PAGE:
Evidence-based support programs are also great tools for patients. It is important to offer positive, supportive, and non-judgmental support to patients and focus on boosting confidence and motivation to quit in patients who smoke.
The Smoking Cessation Program at Siteman Cancer Center, located at the Washington University School of Medicine and Barnes-Jewish Hospital, is run by a community of clinicians and scientists who study nicotine addiction and smoking cessation methods.
Some of our major areas of research include the following:
Implementation of smoking cessation care in medical settings
We have developed a health system intervention for smoking cessation and shown that it is effective, yielding a 3-fold increase in patients’ receipt of smoking cessation evidence-based therapy (EBT) and a significant reduction in patient smoking rates over three years. We are also studying a smoking cessation implementation gap among patients with serious mental illness (SMI).
- Chen LS, Baker TB, Korpecki J, Johnson K, Hook J, Brownson RC, Bierut LJ. Low-burden strategies to promote smoking cessation treatment among patients with serious mental illness. Psychiatric Service, 2018; 69(8):849-851. PMCID: PMC6280191.
- Chen LS, Baker TB, Korpecki J, Johnson K, Hook J, Brownson, RC, Bierut LJ. Low-burden strategies to promote smoking cessation treatment in patients with serious mental illness. Missouri Coalition for Community Behavioral Healthcare Conference, Selected Symposium Presentation. Louis, Missouri. 2018.
- Ramsey AT, Chen LS, Bierut, LJ. Optimizing a high-reach, light-touch approach to sustainable smoking cessation treatment across an academic healthcare system. Annual Conference on the Science of Dissemination and Implementation Washington, D.C, 2018.
Precision medicine and smoking cessation treatments
Our work has shown how genetic and environmental factors can inform personalized smoking cessation treatments. Specifically, we have identified that patient response to smoking cessation medications varies with genetic markers such as CHRNA5 or CYP2A6.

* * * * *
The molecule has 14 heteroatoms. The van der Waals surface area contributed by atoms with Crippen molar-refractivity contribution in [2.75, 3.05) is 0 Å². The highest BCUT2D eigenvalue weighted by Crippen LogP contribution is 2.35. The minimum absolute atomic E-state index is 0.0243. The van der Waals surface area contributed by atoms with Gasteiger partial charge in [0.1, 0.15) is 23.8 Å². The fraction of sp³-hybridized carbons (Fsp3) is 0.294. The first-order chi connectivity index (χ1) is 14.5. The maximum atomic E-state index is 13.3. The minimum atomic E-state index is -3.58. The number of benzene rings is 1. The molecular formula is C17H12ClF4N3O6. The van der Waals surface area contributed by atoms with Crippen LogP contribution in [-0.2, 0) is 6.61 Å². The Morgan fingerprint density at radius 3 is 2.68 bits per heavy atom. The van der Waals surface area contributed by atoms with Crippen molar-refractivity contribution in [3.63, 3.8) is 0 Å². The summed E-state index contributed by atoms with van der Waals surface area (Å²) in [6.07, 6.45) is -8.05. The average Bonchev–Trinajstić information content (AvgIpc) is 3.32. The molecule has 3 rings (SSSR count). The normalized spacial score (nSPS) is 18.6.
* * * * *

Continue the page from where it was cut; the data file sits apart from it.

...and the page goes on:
- Salloum NC, Buchalter EL, Chanani S, Espejo G, Ismail MS, Laine RO, Nageeb M, Srivastava AB, Trapp N, Trillo L, Vance E, Wenzinger M, Hartz SM, David SP, Chen LS. From genes to treatments: A systematic review of the pharmacogenetics in smoking cessation. Pharmacogenomics. 2018; 19(10):861-871. PMCID: PMC6219447.
- Chen LS, Baker TB, Jorenby D, Piper M, Saccone N, Johnson E, Breslau N, Hatsukami D, Carney RM, Bierut LJ. Genetic variation (CHRNA5), medication (combination nicotine replacement therapy vs. varenicline), and smoking cessation. Drug Alcohol Depend. 2015; 154:278-282. PMCID: PMC4537319.
The impact of genomics on clinical care and public health
We have established the utility of genetic markers for predicting delay in age of smoking cessation and acceleration in age of lung cancer diagnosis. We conducted a large, genetic meta-analysis to clarify the clinical and public health significance of a robust common genetic marker identified in genetic studies of nicotine dependence.
- Chen LS, Baker TB, …, Bierut LJ. Genetic risk can be decreased: Quitting smoking decreases and delays lung cancer for smokers with high and low CHRNA5 risk genotypes – A Meta-analysis. Ebiomedicine. 2016; 11:219-226. PMCID: PMC5049934.